Workplace Eye Safety: An Ounce of Prevention is Worth a Pound of Cure

Eye injuries in the workplace are a serious concern. Nearly 2,000 people in the U.S. injure their eyes while working every day. Jennifer Larson, MD, chief resident with the Department of Ophthalmology and Visual Sciences (DOVS), notes that most of the patients she encounters with workplace eye injuries were indeed using preventative eye safety measures at the time of the accident.

“It’s a good sign,” Dr. Larson notes, “that many workers are educated on preventative measures and have resources like safety glasses and eyewash stations available to them in the workplace. It means that the damage is typically fairly minor.”

For example, a patient recently called in because he experienced a chemical burn that caused skin changes around his eyelids, a loss of eyelashes, and blurry vision. The UW Health eye care team immediately suspected that the damage could be severe. When the patient arrived, however, they were relieved to find that the eye was healthy and the damage was very minimal. The patient had used an irrigation eyewash solution immediately after the incident. The irrigation solution can actually cause blurry vision after use. It was the best possible outcome.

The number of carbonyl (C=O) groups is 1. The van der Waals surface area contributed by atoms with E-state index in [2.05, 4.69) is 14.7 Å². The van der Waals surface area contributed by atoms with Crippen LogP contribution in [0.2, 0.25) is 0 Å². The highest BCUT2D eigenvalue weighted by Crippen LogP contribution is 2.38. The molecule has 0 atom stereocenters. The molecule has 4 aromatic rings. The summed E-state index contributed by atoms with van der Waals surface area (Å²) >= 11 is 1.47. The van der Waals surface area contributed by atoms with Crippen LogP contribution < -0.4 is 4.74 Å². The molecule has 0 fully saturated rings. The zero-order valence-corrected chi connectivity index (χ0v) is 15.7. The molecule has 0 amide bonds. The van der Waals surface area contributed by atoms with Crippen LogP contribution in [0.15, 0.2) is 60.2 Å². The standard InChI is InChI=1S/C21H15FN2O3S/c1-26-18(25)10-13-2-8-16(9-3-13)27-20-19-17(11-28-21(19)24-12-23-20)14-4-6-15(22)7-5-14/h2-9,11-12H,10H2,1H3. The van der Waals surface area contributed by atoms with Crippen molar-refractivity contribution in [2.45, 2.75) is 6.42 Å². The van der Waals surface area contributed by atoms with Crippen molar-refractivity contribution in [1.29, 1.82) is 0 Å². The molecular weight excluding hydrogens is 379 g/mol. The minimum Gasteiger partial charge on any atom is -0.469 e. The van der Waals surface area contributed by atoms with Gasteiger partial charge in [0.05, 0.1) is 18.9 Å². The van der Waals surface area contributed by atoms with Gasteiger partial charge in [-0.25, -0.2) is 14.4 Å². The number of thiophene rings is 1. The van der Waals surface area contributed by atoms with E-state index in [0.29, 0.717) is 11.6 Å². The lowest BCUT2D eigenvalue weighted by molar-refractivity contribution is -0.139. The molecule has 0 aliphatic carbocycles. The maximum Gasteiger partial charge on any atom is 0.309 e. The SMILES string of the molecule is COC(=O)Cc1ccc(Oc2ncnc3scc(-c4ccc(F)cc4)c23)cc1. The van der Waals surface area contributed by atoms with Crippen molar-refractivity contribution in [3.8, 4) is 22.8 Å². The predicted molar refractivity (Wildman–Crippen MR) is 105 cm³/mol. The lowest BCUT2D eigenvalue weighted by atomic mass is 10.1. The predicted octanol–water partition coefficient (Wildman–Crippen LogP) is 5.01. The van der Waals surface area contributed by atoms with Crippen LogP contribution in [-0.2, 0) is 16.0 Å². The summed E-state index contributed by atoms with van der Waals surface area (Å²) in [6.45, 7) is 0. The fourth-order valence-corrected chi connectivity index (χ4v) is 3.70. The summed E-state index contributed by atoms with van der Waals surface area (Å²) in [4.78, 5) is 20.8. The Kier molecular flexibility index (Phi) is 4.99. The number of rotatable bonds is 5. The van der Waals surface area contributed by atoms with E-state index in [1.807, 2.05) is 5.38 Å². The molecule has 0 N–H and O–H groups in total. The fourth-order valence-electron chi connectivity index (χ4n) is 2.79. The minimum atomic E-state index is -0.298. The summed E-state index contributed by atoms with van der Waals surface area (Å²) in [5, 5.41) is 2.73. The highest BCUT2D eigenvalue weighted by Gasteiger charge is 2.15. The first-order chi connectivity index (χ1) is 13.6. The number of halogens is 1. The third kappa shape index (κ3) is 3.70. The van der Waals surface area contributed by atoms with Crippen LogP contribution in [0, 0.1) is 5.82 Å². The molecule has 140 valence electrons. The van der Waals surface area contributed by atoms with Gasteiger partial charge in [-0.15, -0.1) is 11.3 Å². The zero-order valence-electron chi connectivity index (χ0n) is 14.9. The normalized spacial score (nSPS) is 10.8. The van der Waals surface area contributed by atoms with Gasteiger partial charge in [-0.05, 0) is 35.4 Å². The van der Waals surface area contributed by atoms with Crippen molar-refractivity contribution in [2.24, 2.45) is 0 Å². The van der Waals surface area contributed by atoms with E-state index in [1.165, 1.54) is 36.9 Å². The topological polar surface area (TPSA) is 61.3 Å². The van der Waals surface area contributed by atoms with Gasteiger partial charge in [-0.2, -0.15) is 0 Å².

Chemical injuries can cause severe long-term outcomes if not immediately addressed. Workplaces that require interaction with chemicals should have eyewash stations with irrigation solutions and safety glasses readily available. If chemicals enter the eye at home, Dr. Larson recommends using plain water, either from the sink or bottled water, as an eyewash solution. The eye should be irrigated for at least 20 minutes.

Foreign bodies, typically metallic in nature, are an even more common workplace eye injury than chemical burns. The concern with foreign bodies is the formation of scars after the particle has been removed. And, if the foreign body occurs due to a large amount of force, it may cause an open globe injury, one that disrupts the integrity of the outer membranes of the eye.

UW Health eye doctors are ready to assist with any specialized eye care or sight-saving services you may need. But it’s worth remembering that an ounce of prevention is worth a pound of cure. Make sure eyewash stations, safety glasses, and any other necessary prevention measures are easily accessible throughout your work area. At home, be prepared with simple safety glasses and a way to irrigate your eye if needed.

SOURCE: Friends for Sight


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